First of all, this situation requires a special effort to enable those who feel left out of this new society to experience as intensely as possible the Church’s closeness and the love of God, who never forgets any of his children. It will frequently be necessary to provide special help for those priests who despite the problems are still living in small country parishes, sharing the lot of their parishioners and sowing Christian hope among them. And where a permanent presence is impossible, pastoral programmes must ensure the necessary attention to religion and the proper celebration of the sacraments. We must be able to say with Jesus: "I have guarded them and none of them is lost" (Jn 17:12).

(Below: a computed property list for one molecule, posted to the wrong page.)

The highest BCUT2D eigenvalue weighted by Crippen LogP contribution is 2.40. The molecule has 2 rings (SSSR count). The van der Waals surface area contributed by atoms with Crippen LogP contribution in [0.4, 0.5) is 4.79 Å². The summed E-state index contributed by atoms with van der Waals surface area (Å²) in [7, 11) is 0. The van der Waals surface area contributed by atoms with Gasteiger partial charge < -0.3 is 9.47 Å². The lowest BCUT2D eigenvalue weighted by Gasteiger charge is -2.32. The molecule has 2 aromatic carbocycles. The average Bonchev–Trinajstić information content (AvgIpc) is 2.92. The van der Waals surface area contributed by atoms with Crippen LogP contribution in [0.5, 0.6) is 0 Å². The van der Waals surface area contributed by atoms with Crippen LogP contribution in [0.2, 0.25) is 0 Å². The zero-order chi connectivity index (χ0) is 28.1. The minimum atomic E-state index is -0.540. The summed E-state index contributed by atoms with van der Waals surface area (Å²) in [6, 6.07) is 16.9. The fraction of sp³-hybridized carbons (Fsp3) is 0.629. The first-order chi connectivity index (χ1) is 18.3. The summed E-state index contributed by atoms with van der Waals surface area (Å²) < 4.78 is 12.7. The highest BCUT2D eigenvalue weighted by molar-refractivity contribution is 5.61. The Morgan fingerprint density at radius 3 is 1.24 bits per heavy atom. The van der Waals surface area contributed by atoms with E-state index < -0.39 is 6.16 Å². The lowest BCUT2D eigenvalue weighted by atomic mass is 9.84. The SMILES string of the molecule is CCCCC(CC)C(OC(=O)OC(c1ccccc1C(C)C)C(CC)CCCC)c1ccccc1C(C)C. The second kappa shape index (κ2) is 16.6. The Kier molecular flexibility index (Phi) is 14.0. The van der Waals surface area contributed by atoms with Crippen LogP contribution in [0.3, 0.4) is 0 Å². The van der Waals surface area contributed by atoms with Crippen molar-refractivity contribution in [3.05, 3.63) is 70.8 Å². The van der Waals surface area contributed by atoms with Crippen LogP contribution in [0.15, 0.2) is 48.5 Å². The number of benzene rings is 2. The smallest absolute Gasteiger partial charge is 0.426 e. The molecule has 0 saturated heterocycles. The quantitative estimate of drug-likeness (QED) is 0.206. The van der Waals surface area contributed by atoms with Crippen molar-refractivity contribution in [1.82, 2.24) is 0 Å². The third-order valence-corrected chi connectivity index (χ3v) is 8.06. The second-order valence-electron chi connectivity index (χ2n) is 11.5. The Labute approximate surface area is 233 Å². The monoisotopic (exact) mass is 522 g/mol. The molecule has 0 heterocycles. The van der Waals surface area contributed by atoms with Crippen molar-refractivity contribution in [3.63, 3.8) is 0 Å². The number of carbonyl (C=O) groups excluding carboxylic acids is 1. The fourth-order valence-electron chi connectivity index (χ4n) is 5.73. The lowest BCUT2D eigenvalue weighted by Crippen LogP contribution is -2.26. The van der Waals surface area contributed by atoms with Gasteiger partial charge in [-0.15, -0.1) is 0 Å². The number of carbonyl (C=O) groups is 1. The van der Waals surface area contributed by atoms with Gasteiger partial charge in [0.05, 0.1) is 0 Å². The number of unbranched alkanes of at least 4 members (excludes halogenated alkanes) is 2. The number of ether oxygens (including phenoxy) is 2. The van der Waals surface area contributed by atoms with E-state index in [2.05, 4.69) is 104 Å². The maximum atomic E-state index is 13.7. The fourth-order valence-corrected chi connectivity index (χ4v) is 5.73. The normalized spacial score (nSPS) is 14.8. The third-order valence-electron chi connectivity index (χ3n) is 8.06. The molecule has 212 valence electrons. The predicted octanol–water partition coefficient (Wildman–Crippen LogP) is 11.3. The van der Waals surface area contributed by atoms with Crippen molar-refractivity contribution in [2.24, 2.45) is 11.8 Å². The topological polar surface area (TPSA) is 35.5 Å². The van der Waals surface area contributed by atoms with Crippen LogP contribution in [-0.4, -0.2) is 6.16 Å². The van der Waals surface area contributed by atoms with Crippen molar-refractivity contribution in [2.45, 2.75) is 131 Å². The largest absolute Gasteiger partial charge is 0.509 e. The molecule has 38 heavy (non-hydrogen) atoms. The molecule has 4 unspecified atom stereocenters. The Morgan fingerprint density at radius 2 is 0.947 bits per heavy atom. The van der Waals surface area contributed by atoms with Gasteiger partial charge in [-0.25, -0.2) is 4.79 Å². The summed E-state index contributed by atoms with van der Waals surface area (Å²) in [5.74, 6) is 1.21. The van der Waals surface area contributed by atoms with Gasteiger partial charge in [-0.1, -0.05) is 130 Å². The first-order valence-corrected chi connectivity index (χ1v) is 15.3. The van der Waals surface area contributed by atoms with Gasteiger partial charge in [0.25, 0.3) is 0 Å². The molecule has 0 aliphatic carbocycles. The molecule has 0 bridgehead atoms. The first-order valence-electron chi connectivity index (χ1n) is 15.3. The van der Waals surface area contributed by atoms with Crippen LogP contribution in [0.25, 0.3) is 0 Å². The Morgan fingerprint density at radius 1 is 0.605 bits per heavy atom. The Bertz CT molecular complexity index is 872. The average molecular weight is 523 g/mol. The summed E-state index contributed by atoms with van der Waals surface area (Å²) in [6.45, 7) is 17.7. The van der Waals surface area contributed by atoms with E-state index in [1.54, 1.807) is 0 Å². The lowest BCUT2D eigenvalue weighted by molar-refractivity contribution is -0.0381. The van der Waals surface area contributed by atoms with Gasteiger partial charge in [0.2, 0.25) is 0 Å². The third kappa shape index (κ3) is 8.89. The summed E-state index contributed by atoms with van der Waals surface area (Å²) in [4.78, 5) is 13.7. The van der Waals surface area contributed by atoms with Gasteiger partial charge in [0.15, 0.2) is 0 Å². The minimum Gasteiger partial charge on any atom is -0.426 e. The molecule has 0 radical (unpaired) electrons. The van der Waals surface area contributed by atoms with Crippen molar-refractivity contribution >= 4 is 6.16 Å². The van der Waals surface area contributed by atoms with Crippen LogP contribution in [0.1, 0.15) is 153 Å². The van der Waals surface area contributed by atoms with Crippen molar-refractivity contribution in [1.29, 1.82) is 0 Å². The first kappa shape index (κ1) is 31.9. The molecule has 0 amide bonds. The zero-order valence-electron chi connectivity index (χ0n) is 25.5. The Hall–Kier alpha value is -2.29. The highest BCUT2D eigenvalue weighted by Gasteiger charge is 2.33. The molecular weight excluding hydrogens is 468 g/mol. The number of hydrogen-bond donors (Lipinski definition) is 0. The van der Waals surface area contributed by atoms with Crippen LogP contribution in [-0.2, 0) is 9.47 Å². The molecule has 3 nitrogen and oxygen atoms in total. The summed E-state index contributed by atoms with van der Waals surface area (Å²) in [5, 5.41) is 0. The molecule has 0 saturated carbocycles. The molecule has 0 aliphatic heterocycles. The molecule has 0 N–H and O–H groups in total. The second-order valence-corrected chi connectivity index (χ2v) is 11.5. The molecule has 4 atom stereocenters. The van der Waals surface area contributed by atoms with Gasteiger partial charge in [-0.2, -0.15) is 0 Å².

Moreover, many of these now impoverished towns actually possess a great spiritual wealth, expressed in their art, customs and especially in the vigorous faith of their residents. In no way can their existence be considered useless; it enables those who return, even if only temporarily, to redisover the faith of their elders and the religious events they sometimes still miss.

6. You are not alone in your mission of bringing the Gospel to today’s people. Working closely with you is each priest who, by celebrating the Eucharist and the other sacraments, is united to his Bishop and "so makes him present in a certain sense in individual assemblies of the faithful" ( Presbyterorum ordinis, n. 5).

The remarkable number of seminarians in several of your Dioceses and the appreciable increase in some of them is a source of special satisfaction. It is a sign of Christian vitality and hope for the future, especially in recently created Dioceses.